Soldiers train for operations after Afghanistan
9 Aug 12
A fresh focus is being put on fighting in metropolitan areas as the British Army prepares for operations beyond Afghanistan.
The Field Training Unit (FTU) has launched the Urban Operators Instructors Course to drill troops in skills and tactics for environments far removed from the dusty expanses of Helmand province.
In the two-week package at Copehill Down, Service personnel turn their hands to the alternative disciplines under the gaze of experienced assessors.
Explaining what the new programme offers, Captain Andy Jennings, Royal Engineers, said:
"This has been designed for troops who are already instructors but it's the first time a formal qualification can be earned.
"The opening week involves demonstrations and teaching from FTU personnel and the second sees students become the teachers."
The intensive course has been developed in line with the findings of the Future Land Operating Concept and Future Character of Conflict papers, which state that warfare in coming years is likely to occur in urban areas.
As a result, soldiers in training found themselves storming across pedestrianised precincts into houses and coming under fire from snipers holed up in high-rise flats, rather than patrolling through open spaces:
"It's predicted that, by 2020, 60 per cent of the world's population will be in the urban environment, so the chance of fighting in rural areas is negligible," explained FTU officer Major Mark Suddaby.
"That's why we are growing this way of urban fighting."
The course is open to all cap badges, and ranks from lance corporal to captain face the challenge of operating in a confined environment with reduced lines of sight and areas of blocked communications.
To aid with the assessment and development of students, the Salisbury Plain facility operates a low-level urban skills trainer.
This state-of-the-art kit uses radio frequency tags and wireless sensors connected to soldiers' weapons to monitor their every move.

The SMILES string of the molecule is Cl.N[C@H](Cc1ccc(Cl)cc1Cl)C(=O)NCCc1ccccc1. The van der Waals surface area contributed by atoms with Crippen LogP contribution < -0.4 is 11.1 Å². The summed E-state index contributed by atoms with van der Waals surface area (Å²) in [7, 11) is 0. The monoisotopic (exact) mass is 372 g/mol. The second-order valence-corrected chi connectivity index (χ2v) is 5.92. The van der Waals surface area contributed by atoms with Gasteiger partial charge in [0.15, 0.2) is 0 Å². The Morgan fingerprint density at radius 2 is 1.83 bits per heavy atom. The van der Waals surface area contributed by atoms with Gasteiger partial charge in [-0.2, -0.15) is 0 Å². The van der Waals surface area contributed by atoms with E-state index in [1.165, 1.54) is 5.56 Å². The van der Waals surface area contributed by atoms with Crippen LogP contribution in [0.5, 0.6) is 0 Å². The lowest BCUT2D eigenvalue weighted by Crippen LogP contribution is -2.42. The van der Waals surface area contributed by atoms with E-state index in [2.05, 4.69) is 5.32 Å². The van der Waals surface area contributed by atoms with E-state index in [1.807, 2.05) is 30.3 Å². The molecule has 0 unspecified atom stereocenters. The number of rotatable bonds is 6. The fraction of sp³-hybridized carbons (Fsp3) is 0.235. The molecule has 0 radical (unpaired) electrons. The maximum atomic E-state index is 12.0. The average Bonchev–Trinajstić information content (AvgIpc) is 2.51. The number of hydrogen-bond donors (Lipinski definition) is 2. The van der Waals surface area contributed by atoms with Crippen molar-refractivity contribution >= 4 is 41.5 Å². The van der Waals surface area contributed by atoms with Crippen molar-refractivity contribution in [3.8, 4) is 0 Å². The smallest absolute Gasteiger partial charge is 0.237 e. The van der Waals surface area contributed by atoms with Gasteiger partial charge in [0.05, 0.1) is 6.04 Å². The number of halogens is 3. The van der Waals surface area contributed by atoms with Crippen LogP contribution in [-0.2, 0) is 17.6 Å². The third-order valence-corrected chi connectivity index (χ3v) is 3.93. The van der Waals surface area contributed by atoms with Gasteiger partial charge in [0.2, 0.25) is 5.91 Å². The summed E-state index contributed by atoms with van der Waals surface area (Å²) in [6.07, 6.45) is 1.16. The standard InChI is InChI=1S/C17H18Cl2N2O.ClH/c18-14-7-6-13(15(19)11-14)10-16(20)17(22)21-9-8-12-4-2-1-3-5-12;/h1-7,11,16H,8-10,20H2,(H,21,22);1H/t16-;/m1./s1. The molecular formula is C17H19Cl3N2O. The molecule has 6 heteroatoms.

Actions are recorded and then played back to troops on screen:
"This equipment provides instrumentation throughout exercises - it's the only training other than live serials where you see the real effects of grenades and get that level of fidelity," Major Suddaby added.
"We relay the action on a big monitor then rerun the situation to put any errors right - the ability it gives us to confirm troop skills is fantastic."
Operating in a situation that mimicked military encounters in Bosnia and Northern Ireland rather than southern Afghanistan, one soldier was 'shot' as he walked across the town square:
"We were required to react at speed to evacuate the casualty while defending against a sniper and angry citizens," commented Sergeant Donald Buchan, from 5th Battalion The Royal Regiment of Scotland.
"It was physically demanding and tested everything the men knew about dealing with an injury while on a mission."
Elsewhere the student instructors were required to handle prisoners of war, attacks from all angles and booby traps.
On one occasion, servicemen worked under the cover of smoke as explosives were detonated and rapid entry was made into a besieged building.
With personnel safely tucked in behind walls of the mock estate, gunfire rained down.
Speaking amid sporadic explosions, FTU instructor Sergeant Simon Hodgkinson, from 1st Battalion The Rifles, said:
"After a scenario is finished, I talk through what went right and wrong.
"The soldiers get a chance to put all their orders into practice as they get about six battle exercises and reviews each day.
"Being two weeks long, you get more opportunities to go into greater detail than in the past."
Relearning the skills and drills necessary for 'generic warfare' and fighting in built-up areas are the aims of the package.
More than 100 military instructors are expected to undertake the course each year and its graduates will be qualified to pass lessons on at platoon and section levels:
"The careers of most, if not all, of the people on this course have been focused entirely on Afghanistan. We are trying to break that mindset," continued Major Suddaby.
"Personnel can take knowledge back to their teams to instruct their soldiers. That way we are able to train troops exponentially in far greater numbers than we could here."
Battles raging against the backdrop of a densely populated conurbation may seem like something of a foreign concept to those patrolling the villages and poppy fields of southern Afghanistan.
But the Field Training Unit is playing its part in ensuring that British Army personnel are armed with the flexibility to fight wherever they are required after Op HERRICK.
This article by Joe Clapson is taken from the July 2012 edition of SOLDIER - Magazine of the British Army.
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